“Kathmandu,” I blurt out, suddenly, and rather louder than I had intended.
The travel agent jumps in her seat, startled. She has been tapping her pen impatiently on the desk blotter and gazing distractedly out the window as I hesitated. I suspect she’s daydreaming of tropical islands, cocktails with umbrellas, and bronzed natives in lava-lava’s rubbing coconut oil into her back.
The more I look at the list of destinations displayed in large print on the wall above her head, the more the words pulsate and morph into clusters of symbols that mean nothing to me. It’s like I’m having a stroke, and the part of my brain that forms letters into words, or the part that connects words to retained pieces of information—geography, climate, culture, history, religion—has gone off-line.
I stepped into the Student Travel Australia office on a whim, urged by an unseen force, as I walked back to my car from a first year physics lecture that had covered the Second Law of Thermodynamics. Riveting! As I have no plans to travel I am a little surprised to find myself standing here attempting to make a decision about where I am going to travel to, and when I’m going to do it.
New York. London. Paris. Berlin. Istanbul. Cape Town. Tokyo. Rio de Janiero. All these exotic sounding destinations hold their own appeal to me for differing reasons; I am gripped by unfamiliar excitement, so many possible adventures hover invitingly before me. It’s true, I am unhappy in my first year of a four-year Engineering degree that I commenced six months before at my parent’s urging, fueled by the fact I had been awarded a scholarship by the Western Australian Public Works Department. The scholarship would cover my university fees and costs, as well as provide me with a small allowance during the four years of the degree at the University of Western Australia. I would then work for the Public Works Department for a number of years afterwards—how many years exactly I can’t remember.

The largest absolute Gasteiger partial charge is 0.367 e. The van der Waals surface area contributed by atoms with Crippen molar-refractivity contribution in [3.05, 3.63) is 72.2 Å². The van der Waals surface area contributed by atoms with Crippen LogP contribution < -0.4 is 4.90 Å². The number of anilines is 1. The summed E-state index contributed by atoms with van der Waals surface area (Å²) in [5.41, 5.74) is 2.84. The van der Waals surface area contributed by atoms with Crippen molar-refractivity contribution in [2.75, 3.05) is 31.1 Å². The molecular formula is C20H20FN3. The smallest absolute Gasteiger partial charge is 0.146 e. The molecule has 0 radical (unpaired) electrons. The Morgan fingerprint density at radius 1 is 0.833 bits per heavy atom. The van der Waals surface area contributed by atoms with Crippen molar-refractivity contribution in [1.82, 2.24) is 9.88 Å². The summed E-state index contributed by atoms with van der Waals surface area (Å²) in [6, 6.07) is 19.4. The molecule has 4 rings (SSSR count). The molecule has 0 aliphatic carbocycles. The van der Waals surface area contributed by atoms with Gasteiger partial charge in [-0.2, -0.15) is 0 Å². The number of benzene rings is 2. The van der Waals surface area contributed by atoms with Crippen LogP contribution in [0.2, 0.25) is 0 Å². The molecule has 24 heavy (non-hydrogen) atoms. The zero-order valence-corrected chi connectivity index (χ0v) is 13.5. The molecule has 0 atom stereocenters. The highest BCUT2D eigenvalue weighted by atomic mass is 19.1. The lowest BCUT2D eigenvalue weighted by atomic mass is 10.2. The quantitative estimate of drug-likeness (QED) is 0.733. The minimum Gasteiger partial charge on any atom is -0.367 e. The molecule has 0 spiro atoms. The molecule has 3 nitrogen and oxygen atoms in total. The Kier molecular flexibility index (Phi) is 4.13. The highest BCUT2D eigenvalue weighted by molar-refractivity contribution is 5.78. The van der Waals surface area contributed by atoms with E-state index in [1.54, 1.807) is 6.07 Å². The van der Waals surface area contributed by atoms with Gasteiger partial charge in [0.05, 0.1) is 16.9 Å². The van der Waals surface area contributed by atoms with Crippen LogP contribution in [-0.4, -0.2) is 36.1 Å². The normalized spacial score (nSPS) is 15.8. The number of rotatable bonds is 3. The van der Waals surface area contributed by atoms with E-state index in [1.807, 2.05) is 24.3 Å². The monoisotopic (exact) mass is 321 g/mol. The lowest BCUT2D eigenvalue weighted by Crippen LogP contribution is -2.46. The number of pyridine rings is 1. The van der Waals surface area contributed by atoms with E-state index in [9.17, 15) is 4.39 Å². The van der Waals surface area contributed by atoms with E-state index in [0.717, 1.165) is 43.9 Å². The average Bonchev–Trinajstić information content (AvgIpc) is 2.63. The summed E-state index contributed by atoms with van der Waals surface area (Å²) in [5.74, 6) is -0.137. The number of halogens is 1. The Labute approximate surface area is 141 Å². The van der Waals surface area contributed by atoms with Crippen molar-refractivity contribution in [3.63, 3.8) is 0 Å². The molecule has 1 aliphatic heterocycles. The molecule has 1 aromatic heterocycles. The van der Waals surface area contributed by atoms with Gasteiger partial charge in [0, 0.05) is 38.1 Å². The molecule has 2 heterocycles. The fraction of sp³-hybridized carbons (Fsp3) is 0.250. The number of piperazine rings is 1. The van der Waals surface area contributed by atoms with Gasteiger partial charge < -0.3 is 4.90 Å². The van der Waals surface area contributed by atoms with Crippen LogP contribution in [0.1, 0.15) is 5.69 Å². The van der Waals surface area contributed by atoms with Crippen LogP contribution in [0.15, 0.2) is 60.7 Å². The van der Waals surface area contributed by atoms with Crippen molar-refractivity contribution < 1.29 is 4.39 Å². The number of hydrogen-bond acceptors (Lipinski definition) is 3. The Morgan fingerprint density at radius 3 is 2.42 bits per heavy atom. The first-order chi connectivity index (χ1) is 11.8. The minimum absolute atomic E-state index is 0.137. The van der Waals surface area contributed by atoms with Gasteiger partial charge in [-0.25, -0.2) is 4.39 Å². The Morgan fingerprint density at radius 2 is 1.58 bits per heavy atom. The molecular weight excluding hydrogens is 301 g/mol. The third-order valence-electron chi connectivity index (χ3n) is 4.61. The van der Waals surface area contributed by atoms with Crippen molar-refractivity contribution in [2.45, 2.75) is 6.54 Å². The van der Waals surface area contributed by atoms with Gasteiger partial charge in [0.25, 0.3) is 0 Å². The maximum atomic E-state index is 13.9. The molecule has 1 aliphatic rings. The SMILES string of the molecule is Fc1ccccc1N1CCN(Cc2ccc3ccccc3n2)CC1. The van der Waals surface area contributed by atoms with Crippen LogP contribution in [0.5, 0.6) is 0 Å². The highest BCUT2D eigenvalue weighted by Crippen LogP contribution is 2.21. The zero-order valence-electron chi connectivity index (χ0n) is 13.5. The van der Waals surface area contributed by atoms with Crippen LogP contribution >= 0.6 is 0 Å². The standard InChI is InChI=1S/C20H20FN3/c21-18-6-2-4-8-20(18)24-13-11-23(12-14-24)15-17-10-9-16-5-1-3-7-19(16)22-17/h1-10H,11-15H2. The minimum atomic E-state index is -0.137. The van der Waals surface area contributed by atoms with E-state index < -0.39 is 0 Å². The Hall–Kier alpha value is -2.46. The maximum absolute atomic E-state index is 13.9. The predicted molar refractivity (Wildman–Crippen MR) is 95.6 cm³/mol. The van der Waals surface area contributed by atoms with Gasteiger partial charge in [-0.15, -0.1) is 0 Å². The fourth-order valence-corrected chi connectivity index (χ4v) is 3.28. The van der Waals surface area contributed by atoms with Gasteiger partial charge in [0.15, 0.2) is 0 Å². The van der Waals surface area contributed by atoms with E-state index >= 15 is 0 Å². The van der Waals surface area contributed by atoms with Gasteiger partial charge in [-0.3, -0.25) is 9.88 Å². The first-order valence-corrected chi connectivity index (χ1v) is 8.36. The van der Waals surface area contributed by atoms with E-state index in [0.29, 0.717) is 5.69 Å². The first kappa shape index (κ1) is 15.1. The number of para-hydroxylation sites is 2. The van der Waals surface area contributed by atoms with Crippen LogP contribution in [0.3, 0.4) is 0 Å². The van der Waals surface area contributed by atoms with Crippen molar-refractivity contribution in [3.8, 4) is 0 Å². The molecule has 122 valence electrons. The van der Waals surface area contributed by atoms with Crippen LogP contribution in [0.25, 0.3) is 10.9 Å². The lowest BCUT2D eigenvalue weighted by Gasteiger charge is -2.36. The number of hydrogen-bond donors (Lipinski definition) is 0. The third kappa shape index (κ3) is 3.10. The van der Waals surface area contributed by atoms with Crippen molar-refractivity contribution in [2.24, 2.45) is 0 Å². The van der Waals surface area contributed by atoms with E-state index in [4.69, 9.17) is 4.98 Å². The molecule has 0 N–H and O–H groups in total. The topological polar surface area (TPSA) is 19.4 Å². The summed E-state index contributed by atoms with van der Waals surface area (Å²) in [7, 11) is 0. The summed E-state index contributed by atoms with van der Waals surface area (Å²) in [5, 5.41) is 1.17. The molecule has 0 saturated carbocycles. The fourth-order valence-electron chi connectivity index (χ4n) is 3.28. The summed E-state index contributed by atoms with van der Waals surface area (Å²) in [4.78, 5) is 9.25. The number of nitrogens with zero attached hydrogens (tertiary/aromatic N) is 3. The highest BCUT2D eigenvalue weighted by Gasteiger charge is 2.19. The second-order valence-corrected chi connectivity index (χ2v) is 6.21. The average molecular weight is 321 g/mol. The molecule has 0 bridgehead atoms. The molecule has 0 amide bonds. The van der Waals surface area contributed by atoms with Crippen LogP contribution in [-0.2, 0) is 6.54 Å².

It’s also true that my closest friend in the engineering course, Leanne, and I had recently fantasized about taking off traveling, spur-of-the-moment, and abandoning our degrees together. Admittedly we had been under the influence of excessive cheap red wine at the time, and actually going ahead with this flight-of-fancy idea had not crossed my mind in a sober state until today. Now, unexpectedly, I’m going to Nepal . . .
Two weeks later, a hastily purchased backpack stuffed with some clothes, a couple of books, and a pack of anti-malarial tablets I don’t know if I need or not, slung over one shoulder, I approach the customs checkpoint at Kathmandu airport.